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The importance of having fun

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Fun and exams. Two words you never hear in the same sentence. I think that’s wrong. Let me explain.

From a young age, it is drummed into us that doing well at school and getting good grades is only achieved by studying 24/7 and never going out. Our parents try to soften this by assuring us it’ll all be over when Year 11 ends, and we can relax. I don’t subscribe to this theory.

Say you do work from the moment you wake up till your head hits the pillow again in the evening, every day for a year. You do your exams, and then the summer holiday arrives. Admittedly this holiday is the best you’ll experience in your time in secondary education, but it doesn’t last. College is right around the corner, and is a massive step up. If you thought you had to work hard in your subjects last year, now you have to double the work, which is at double the difficulty. And this is for two years now, rather than one. There is no let-up.

Now, unless you’re a robot, there is just no way on Earth you can survive three years of non-stop study, with little or no social or relaxation time. It’s just not possible. We see this in a lot of the students who aced their GCSEs: they can’t handle the realisation that this year of complete dedication wasn’t a one-off, so go off the rails. I was one of these students. I’d worked my socks off in Year 11, and the effort paid off, but when I began my AS-Level at college, I couldn’t muster up the motivation. My teachers and parents were telling me at every turn that I had to work, work, work. More, more, more. In the end I just gave up completely, and did next to no work for a year.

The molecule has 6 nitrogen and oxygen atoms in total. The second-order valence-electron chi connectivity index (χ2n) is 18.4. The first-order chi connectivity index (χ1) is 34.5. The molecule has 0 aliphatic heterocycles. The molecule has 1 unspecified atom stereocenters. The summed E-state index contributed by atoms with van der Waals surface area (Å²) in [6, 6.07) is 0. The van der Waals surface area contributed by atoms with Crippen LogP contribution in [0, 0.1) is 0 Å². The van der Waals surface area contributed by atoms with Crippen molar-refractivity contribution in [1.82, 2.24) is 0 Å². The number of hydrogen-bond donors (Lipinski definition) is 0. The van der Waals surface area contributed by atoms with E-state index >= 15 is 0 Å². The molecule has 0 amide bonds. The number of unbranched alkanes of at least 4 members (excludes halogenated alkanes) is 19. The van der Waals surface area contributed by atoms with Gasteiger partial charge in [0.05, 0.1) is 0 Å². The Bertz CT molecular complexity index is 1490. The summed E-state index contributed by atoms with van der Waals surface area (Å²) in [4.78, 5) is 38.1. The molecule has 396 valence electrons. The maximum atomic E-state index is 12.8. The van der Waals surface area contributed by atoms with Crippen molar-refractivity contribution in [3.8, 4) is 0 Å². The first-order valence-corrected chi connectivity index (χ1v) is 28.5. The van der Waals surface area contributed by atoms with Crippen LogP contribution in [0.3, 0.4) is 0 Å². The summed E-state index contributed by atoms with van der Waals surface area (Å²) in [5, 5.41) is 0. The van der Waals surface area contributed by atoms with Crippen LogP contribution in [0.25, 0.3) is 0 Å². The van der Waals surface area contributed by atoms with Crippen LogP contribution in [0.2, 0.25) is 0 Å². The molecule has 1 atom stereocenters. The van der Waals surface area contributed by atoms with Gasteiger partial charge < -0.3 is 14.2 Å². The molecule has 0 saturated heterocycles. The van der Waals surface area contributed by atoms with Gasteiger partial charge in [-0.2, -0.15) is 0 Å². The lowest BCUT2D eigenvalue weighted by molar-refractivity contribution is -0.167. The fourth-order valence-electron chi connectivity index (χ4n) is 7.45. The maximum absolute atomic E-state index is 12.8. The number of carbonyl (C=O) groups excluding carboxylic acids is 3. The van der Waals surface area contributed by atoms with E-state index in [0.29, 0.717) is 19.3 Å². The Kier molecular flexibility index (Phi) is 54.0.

This meant that I didn’t do as well as expected, so I decided to move to a different college to make a new start in my second year. My attitude improved and I stayed on top of my work throughout the year, ultimately doing much better in my exams at the end of the year.

My own experience is a perfect exemplification of my point: I went through the extremes of working 150% to 10% to 150% in three successive years. This isn’t healthy, believe me. Even in the year I barely worked I was stressed out, because I knew what the consequences of my inaction would be. And in my final year the workload took a toll on my physical health, as I had to study for 15 exams due to doing retakes of modules I’d failed the year before.

Balance is the key word. Your life shouldn’t be skewed in any one direction, aim for an equilibrium of priorities at all times. As I go onto university, I’ll make sure I have moments free of work and worry with friends and family or on my own, relaxing or going out and doing something fun, recharging the batteries, which will help me to study stronger and for longer when I have to.

3 Comments Write a comment

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